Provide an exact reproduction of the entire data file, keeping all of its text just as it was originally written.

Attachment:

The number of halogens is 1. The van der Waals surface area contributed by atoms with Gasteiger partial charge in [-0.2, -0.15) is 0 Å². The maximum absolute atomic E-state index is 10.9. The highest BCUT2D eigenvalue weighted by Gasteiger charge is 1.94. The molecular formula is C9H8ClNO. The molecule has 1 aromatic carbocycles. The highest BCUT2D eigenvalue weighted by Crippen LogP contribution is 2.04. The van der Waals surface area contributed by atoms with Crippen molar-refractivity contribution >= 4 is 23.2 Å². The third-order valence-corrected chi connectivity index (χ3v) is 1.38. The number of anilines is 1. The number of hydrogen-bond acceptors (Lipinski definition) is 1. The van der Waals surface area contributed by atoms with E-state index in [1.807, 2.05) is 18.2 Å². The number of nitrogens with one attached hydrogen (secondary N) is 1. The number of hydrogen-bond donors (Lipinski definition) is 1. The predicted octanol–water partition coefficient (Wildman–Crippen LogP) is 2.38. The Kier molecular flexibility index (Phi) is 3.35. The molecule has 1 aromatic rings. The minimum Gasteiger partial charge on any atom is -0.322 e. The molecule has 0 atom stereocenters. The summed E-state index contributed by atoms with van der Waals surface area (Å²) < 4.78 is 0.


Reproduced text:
The number of halogens is 1. The van der Waals surface area contributed by atoms with Gasteiger partial charge in [-0.2, -0.15) is 0 Å². The maximum absolute atomic E-state index is 10.9. The highest BCUT2D eigenvalue weighted by Gasteiger charge is 1.94. The molecular formula is C9H8ClNO. The molecule has 1 aromatic carbocycles. The highest BCUT2D eigenvalue weighted by Crippen LogP contribution is 2.04. The van der Waals surface area contributed by atoms with Crippen molar-refractivity contribution >= 4 is 23.2 Å². The third-order valence-corrected chi connectivity index (χ3v) is 1.38. The number of anilines is 1. The number of hydrogen-bond acceptors (Lipinski definition) is 1. The van der Waals surface area contributed by atoms with E-state index in [1.807, 2.05) is 18.2 Å². The number of nitrogens with one attached hydrogen (secondary N) is 1. The number of hydrogen-bond donors (Lipinski definition) is 1. The predicted octanol–water partition coefficient (Wildman–Crippen LogP) is 2.38. The Kier molecular flexibility index (Phi) is 3.35. The molecule has 1 aromatic rings. The minimum Gasteiger partial charge on any atom is -0.322 e. The molecule has 0 atom stereocenters. The summed E-state index contributed by atoms with van der Waals surface area (Å²) < 4.78 is 0.